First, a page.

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  BINARY BufferedImage and memory consumption  (Read 3071 times)
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Offline Adoendithas

Junior Newbie





« Posted 2009-09-06 10:06:34 »

My first post here so hi everyone!

I have a rather difficult question for you guys:

I have a relatively large binary (black & white) image on disk. Dimensions 8000x4000 px.
But because its binary, my math says its not that big in memory (8000x4000bits = around 3.81 MB).

When i load it into BufferedImage, memory consumption rises for expected amount.
But when i resize it, regardless of the ratio (be it 1 pixel resize), memory usage jumps for 250 MB!

So what's going on and how can i make it stop? Smiley

Here is a little example i prepared to illustrate above situation:

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import java.awt.Graphics2D;
import java.awt.image.BufferedImage;
import java.io.File;
import java.io.IOException;
import java.util.logging.Level;
import java.util.logging.Logger;
import javax.imageio.ImageIO;
 
public class BufferedImageTest {
    public static void main(String[] args) {
        try {
            // initial: 7.8 MB
           
            BufferedImage image = ImageIO.read(new File("images/world_test.png"));         // image is 8000x4000 binary (black and white only)
            // 14.4 MB
           
            BufferedImage result = new BufferedImage(image.getWidth(), image.getHeight(), BufferedImage.TYPE_BYTE_BINARY);
            // 18.9 MB
           
            Graphics2D g = result.createGraphics();
            // 21.5 MB
           
            g.drawImage(image, 0, 0, 8000, 4000, null);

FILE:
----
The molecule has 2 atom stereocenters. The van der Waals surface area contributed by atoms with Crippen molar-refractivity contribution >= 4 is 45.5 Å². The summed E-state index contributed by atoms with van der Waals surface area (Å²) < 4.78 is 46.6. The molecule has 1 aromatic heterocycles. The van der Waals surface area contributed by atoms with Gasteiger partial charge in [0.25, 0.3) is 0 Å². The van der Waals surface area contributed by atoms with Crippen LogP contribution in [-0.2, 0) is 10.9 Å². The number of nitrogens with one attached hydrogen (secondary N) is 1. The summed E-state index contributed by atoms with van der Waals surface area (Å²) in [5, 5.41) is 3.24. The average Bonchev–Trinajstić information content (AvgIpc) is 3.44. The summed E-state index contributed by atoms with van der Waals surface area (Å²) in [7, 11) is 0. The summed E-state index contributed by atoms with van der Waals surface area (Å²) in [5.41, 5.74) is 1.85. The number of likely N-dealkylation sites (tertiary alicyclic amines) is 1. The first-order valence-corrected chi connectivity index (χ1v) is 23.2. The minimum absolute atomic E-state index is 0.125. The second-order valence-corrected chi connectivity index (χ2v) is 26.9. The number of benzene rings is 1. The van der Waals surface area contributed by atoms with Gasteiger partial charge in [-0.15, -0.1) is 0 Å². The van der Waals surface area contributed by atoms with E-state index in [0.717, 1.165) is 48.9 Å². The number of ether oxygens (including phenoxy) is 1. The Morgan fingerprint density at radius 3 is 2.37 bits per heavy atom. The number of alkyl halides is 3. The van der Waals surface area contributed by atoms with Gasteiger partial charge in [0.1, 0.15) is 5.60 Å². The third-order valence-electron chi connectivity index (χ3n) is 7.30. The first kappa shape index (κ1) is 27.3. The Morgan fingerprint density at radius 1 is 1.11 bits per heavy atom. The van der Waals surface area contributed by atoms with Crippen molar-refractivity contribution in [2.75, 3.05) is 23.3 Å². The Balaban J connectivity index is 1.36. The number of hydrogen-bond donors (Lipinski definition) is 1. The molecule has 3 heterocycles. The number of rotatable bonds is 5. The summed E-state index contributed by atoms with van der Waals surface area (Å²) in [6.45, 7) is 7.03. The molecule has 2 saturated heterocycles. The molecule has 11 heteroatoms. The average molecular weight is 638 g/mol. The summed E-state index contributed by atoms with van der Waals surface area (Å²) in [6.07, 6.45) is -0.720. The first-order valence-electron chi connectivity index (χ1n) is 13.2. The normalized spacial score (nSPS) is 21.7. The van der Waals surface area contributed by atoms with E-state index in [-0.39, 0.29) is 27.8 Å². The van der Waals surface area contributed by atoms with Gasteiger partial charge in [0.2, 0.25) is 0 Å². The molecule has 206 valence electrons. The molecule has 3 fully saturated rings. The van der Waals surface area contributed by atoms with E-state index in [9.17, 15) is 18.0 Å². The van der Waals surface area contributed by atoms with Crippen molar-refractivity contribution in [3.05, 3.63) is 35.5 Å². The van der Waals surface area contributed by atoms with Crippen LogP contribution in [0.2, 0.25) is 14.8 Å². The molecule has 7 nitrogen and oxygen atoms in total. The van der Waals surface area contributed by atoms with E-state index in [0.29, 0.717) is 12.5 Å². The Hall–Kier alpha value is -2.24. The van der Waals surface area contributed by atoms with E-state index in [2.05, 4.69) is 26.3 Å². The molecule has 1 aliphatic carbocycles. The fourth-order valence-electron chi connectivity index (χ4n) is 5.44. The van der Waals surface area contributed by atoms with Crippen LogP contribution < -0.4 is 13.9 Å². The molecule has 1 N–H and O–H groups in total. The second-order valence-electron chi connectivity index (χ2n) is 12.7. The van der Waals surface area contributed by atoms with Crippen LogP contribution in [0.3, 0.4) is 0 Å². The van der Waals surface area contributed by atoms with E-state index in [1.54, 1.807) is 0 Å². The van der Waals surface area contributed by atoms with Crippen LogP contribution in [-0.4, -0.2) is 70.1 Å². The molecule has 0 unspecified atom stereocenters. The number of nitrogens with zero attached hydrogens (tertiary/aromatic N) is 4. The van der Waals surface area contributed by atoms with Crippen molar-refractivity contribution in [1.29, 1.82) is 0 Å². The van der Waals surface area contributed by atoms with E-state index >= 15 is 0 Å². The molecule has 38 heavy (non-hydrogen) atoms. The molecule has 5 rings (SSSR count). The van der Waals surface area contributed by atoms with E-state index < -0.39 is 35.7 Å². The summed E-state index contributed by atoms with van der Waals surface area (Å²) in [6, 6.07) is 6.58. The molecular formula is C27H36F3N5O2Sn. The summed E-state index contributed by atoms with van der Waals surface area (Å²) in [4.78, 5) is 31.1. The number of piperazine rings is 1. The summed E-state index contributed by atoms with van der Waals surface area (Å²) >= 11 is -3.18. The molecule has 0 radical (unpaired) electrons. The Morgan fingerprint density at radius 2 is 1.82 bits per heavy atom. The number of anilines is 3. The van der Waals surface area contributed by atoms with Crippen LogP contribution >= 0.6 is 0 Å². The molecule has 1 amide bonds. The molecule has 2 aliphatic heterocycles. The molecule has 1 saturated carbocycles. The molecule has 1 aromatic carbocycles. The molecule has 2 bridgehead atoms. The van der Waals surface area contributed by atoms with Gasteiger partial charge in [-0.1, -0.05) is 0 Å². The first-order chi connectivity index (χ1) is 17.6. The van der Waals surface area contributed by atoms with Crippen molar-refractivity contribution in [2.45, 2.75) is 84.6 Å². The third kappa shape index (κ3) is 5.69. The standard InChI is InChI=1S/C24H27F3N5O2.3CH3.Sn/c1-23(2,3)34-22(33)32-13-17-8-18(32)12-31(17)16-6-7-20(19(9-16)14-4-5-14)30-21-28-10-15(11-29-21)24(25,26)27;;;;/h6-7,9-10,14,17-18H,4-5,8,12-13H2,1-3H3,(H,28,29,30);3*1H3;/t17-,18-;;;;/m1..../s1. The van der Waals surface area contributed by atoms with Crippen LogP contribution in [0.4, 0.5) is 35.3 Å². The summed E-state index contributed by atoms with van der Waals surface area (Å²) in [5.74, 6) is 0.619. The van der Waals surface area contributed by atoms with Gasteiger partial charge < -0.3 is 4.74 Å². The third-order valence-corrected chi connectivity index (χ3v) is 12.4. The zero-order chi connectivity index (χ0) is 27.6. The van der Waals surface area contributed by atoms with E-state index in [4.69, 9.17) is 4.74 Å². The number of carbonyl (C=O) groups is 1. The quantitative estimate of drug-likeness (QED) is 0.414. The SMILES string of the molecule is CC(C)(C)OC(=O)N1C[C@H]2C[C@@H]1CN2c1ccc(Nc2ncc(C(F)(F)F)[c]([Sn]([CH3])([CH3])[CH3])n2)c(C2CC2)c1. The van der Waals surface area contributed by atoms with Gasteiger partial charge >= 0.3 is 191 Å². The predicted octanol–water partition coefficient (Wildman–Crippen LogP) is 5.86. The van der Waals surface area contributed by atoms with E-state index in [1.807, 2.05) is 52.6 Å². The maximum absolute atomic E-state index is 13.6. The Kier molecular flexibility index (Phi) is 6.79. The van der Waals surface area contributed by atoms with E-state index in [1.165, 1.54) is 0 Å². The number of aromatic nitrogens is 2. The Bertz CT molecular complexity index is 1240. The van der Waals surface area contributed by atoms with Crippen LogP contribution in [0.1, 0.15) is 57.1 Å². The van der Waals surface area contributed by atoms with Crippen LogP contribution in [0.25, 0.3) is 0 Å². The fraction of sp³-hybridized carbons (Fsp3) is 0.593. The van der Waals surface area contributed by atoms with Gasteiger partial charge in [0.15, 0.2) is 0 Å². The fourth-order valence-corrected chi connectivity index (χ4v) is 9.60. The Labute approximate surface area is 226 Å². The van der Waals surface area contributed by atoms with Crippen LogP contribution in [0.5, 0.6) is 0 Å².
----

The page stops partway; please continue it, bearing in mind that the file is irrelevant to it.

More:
// 21.5 MB
 
            g.drawImage(image, 0, 0, 7999, 4000, null);
            // 277.7 MB
        } catch (IOException ex) {
            Logger.getLogger(BufferedImageTest.class.getName()).log(Level.SEVERE, null, ex);
        }
 
    }
}
Offline Supamagier

Senior Newbie





« Reply #1 - Posted 2009-09-06 16:22:22 »

Does this also happen when you resize to.. let's say 2000 or 16000?

Could be because it has to calculate the new color for each pixel which might be easier if you simply double it.
Just speculating.
Offline Adoendithas

Junior Newbie





« Reply #2 - Posted 2009-09-07 09:16:03 »

Does this also happen when you resize to.. let's say 2000 or 16000?

Could be because it has to calculate the new color for each pixel which might be easier if you simply double it.
Just speculating.

Ok, if that would be the case, than memory usage would rise for 8 MB, not 250 MB!

But maybe you got the point. It's possible that drawImage method is internaly transforming image from binary to "desktop color" which is in my case 32 bit.
One image would than take 122 MB, and if it makes a copy, thats 244 MB! Then it creates final image in 1-bit color, thats additional 3.81 MB.

Now thats a "green" method  Grin
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Offline Stranger

Senior Duke


Medals: 7



« Reply #3 - Posted 2009-09-07 14:20:27 »